Echocardiographic and clinical predictors of cardiac amyloidosis: limitations of apical sparing

Douglas Kyrouac, Walter Schiffer, Brandon Lennep, Nicole Fergestrom, Kathleen W. Zhang, John Gorcsan, Daniel J. Lenihan, Joshua D. Mitchell

Research output: Contribution to journalArticlepeer-review

1 Scopus citations

Abstract

Aims: The accuracy of an apical-sparing strain pattern on transthoracic echocardiography (TTE) for predicting cardiac amyloidosis (CA) has varied in prior studies depending on the underlying cohort. We sought to evaluate the performance of apical sparing and other TTE strain findings to screen for CA in an unselected population and determine the frequency that patients with echocardiographic concern for CA undergo evaluation for amyloidosis in clinical practice. Methods and results: As strain is routinely performed at our institution on all clinical TTEs, we identified all TTEs performed from 2016 through 2019 with reported concern for CA or apical sparing. We determined the performance characteristics for echocardiographic strain findings in discriminating CA including apical sparing, the ejection fraction to global longitudinal strain ratio (EF/GLS), and the septal apical–septal basal ratio (SA/SB); other clinical predictors of confirmed CA; and predictors of patients who underwent complete evaluation for CA. CA was confirmed by endomyocardial biopsy or diagnostic cardiac imaging. A total of 547 TTEs, representing 451 patients, reported concern for CA and had adequate strain for analysis. A total of 111 patients underwent complete evaluation for amyloidosis with 100 patients undergoing complete cardiac evaluation for CA. In those 100 patients, multivariable predictors of confirmed CA were age [odds ratio (OR) 3.37 per 5 years], a visual apical-sparing pattern (OR 10.85), and left ventricular ejection fraction (LVEF)/GLS > 4.1 (OR 35.37). CA was less likely in those with coronary artery disease (OR 0.04), hypertension (OR 0.18), and increased systolic blood pressure (OR 0.60 per 5 mm Hg increase). SA/SB [area under the curve (AUC) 0.72, 95% confidence interval (CI) 0.60–0.84] and LVEF/GLS (AUC 0.72, 95% CI 0.60–0.84) both had improved discrimination for CA compared with the apical-sparing ratio (AUC 0.66, 95% CI 0.54–0.79). Many patients with suggestive TTE findings did not receive an evaluation for amyloidosis. Complete evaluation was more likely with Caucasian race (OR 2.1), increased septal thickness (OR 1.4), increased body mass index (OR 1.2), and if the report specifically stated ‘amyloid’ (OR 1.9). Evaluations were less likely in patients with comorbidities. While hypertension reduced the likelihood of evaluating for CA, 34% of patients with CA had hypertension (>130/80 mm Hg) at time of diagnosis. Conclusions: In a broad population of patients undergoing TTE, apical sparing on strain imaging increased the likelihood of CA diagnosis but with modest sensitivity and specificity. GLS/EF ratio may be a more reliable tool to screen for CA. The low rate of complete evaluation in patients with concerning TTE findings indicates a strong need for practice improvement and enhanced disease awareness.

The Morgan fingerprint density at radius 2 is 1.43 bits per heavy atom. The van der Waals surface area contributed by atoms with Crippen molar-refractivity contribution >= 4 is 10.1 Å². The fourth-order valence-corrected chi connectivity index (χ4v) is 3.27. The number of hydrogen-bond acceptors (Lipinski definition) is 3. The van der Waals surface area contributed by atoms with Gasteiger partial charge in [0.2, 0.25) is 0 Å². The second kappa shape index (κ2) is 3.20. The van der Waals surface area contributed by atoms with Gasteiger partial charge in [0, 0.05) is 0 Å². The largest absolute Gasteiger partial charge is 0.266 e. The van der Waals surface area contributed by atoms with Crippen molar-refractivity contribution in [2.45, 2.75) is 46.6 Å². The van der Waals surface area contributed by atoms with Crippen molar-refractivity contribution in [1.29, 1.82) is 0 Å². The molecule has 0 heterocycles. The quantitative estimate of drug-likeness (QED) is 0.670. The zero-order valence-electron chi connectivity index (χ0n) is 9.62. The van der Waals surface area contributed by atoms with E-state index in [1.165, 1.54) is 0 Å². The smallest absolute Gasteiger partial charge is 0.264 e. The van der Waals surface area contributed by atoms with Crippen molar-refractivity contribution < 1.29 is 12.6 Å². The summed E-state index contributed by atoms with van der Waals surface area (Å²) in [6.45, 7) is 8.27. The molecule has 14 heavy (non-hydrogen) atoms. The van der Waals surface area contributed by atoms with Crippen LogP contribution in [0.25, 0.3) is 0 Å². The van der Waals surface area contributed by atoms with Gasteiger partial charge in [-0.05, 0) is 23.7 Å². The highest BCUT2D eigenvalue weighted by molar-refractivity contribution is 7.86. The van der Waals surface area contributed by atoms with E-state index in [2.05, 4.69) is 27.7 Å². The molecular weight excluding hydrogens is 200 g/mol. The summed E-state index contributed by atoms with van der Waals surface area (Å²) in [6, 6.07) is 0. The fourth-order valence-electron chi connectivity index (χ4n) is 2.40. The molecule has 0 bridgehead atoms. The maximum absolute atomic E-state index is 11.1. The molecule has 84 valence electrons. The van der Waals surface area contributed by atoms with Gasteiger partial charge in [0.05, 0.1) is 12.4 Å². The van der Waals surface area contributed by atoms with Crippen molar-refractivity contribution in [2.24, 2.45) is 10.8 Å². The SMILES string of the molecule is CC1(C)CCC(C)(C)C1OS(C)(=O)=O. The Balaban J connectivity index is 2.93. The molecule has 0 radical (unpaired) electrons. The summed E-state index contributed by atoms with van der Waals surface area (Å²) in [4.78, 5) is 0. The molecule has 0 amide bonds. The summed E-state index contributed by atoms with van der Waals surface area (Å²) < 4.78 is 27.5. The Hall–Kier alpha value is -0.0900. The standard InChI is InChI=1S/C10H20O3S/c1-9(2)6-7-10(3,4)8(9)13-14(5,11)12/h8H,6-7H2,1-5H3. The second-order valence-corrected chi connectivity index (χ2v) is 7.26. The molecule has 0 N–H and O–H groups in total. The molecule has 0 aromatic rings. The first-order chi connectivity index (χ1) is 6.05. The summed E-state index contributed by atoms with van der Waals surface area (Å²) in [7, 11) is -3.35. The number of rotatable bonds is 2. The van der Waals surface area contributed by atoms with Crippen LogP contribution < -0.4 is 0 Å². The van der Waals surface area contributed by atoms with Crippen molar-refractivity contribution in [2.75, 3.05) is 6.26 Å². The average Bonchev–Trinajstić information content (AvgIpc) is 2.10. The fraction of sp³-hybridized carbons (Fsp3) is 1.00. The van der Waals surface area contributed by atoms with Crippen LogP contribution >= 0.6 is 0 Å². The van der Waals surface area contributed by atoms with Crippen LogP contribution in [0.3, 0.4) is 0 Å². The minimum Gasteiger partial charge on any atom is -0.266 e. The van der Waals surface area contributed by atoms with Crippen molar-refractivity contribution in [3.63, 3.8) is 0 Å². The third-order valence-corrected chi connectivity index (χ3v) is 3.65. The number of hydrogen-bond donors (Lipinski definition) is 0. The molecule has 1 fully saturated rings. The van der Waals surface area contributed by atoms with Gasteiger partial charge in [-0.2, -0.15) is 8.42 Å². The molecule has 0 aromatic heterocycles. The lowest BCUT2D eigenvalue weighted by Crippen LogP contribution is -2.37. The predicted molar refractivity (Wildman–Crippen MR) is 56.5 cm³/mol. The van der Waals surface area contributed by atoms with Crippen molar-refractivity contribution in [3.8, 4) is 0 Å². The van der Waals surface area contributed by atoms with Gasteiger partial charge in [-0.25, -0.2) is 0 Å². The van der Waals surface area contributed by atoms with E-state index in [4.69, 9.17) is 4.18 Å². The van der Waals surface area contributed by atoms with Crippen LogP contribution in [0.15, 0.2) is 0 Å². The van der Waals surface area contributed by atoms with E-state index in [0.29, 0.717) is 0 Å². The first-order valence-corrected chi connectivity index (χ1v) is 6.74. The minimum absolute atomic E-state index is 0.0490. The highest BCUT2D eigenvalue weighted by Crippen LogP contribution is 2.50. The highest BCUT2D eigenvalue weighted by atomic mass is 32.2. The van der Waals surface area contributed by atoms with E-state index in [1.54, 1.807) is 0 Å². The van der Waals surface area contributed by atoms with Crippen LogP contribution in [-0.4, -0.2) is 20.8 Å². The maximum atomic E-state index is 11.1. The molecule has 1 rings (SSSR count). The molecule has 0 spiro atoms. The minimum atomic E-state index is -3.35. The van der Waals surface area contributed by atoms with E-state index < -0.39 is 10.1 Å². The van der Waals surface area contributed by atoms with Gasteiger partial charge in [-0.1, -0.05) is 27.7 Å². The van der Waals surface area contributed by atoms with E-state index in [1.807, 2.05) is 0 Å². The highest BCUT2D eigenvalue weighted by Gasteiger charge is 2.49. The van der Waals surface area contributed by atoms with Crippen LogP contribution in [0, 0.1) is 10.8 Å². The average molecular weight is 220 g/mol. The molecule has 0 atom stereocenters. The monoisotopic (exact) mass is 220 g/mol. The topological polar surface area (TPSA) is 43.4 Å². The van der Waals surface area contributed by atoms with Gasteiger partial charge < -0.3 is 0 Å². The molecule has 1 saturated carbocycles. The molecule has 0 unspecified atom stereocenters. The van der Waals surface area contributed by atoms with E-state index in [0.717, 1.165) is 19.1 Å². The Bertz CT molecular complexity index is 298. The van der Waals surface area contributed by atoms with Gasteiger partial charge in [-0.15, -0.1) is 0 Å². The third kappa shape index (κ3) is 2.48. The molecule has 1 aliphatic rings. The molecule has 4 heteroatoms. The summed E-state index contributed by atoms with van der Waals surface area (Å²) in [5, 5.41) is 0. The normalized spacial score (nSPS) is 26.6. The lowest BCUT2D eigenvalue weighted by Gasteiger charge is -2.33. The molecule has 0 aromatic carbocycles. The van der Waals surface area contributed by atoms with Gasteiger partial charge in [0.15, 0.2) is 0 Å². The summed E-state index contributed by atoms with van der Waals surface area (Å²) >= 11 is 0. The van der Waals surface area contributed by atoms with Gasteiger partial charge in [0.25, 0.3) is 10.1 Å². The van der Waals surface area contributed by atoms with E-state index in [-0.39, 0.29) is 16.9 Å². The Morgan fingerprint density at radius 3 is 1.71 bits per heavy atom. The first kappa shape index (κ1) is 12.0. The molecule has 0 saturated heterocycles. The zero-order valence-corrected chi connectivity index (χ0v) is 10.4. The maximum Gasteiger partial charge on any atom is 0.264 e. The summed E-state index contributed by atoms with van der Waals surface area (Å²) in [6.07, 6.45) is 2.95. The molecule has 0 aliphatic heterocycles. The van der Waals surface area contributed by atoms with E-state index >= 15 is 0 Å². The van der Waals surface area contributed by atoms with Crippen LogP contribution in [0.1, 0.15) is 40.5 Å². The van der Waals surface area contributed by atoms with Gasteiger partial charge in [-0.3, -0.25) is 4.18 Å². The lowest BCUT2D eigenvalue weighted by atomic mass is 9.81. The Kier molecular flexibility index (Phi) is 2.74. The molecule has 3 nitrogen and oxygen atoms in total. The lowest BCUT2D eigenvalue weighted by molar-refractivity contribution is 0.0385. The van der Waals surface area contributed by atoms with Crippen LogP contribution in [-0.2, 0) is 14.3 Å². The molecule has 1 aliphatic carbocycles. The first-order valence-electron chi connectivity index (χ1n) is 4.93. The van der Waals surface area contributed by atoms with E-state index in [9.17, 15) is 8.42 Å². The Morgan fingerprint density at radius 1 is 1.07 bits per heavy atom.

Original languageEnglish (US)
Pages (from-to)385-397
Number of pages13
JournalESC Heart Failure
Volume9
Issue number1
DOIs
StatePublished - Feb 2022
Externally publishedYes

ASJC Scopus subject areas

  • Cardiology and Cardiovascular Medicine

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